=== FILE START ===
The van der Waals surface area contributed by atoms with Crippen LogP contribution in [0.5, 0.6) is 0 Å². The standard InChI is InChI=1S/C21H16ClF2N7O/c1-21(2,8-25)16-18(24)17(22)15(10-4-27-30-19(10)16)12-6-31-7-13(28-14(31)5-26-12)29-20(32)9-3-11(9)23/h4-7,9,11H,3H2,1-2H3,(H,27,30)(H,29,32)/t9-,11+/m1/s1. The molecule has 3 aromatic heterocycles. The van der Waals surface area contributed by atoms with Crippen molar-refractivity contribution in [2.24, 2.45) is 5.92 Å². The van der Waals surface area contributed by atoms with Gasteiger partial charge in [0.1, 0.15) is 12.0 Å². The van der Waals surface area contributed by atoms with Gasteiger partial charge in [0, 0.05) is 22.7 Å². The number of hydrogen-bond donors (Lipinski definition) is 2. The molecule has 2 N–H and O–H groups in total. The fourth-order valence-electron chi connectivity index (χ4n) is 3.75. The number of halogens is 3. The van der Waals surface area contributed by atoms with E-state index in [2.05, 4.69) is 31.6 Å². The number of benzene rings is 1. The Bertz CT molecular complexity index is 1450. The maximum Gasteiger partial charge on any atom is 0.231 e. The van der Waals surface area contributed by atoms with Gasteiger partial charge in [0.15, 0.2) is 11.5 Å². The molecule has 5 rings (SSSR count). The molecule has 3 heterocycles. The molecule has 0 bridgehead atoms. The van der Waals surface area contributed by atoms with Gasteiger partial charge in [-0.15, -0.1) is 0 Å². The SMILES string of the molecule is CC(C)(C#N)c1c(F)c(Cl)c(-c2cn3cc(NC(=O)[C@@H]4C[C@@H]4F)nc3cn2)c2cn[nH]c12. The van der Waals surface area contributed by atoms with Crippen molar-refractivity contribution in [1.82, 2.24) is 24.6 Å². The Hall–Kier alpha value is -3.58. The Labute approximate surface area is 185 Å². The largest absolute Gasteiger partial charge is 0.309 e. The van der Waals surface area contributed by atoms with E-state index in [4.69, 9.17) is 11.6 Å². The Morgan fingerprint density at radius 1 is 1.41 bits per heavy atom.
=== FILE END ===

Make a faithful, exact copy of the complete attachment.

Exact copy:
The van der Waals surface area contributed by atoms with Crippen LogP contribution in [0.5, 0.6) is 0 Å². The standard InChI is InChI=1S/C21H16ClF2N7O/c1-21(2,8-25)16-18(24)17(22)15(10-4-27-30-19(10)16)12-6-31-7-13(28-14(31)5-26-12)29-20(32)9-3-11(9)23/h4-7,9,11H,3H2,1-2H3,(H,27,30)(H,29,32)/t9-,11+/m1/s1. The molecule has 3 aromatic heterocycles. The van der Waals surface area contributed by atoms with Crippen molar-refractivity contribution in [2.24, 2.45) is 5.92 Å². The van der Waals surface area contributed by atoms with Gasteiger partial charge in [0.1, 0.15) is 12.0 Å². The van der Waals surface area contributed by atoms with Gasteiger partial charge in [0, 0.05) is 22.7 Å². The number of hydrogen-bond donors (Lipinski definition) is 2. The molecule has 2 N–H and O–H groups in total. The fourth-order valence-electron chi connectivity index (χ4n) is 3.75. The number of halogens is 3. The van der Waals surface area contributed by atoms with E-state index in [2.05, 4.69) is 31.6 Å². The number of benzene rings is 1. The Bertz CT molecular complexity index is 1450. The maximum Gasteiger partial charge on any atom is 0.231 e. The van der Waals surface area contributed by atoms with Gasteiger partial charge in [0.15, 0.2) is 11.5 Å². The molecule has 5 rings (SSSR count). The molecule has 3 heterocycles. The molecule has 0 bridgehead atoms. The van der Waals surface area contributed by atoms with Gasteiger partial charge in [-0.15, -0.1) is 0 Å². The SMILES string of the molecule is CC(C)(C#N)c1c(F)c(Cl)c(-c2cn3cc(NC(=O)[C@@H]4C[C@@H]4F)nc3cn2)c2cn[nH]c12. The van der Waals surface area contributed by atoms with Crippen molar-refractivity contribution in [1.82, 2.24) is 24.6 Å². The Hall–Kier alpha value is -3.58. The Labute approximate surface area is 185 Å². The largest absolute Gasteiger partial charge is 0.309 e. The van der Waals surface area contributed by atoms with E-state index in [4.69, 9.17) is 11.6 Å². The Morgan fingerprint density at radius 1 is 1.41 bits per heavy atom.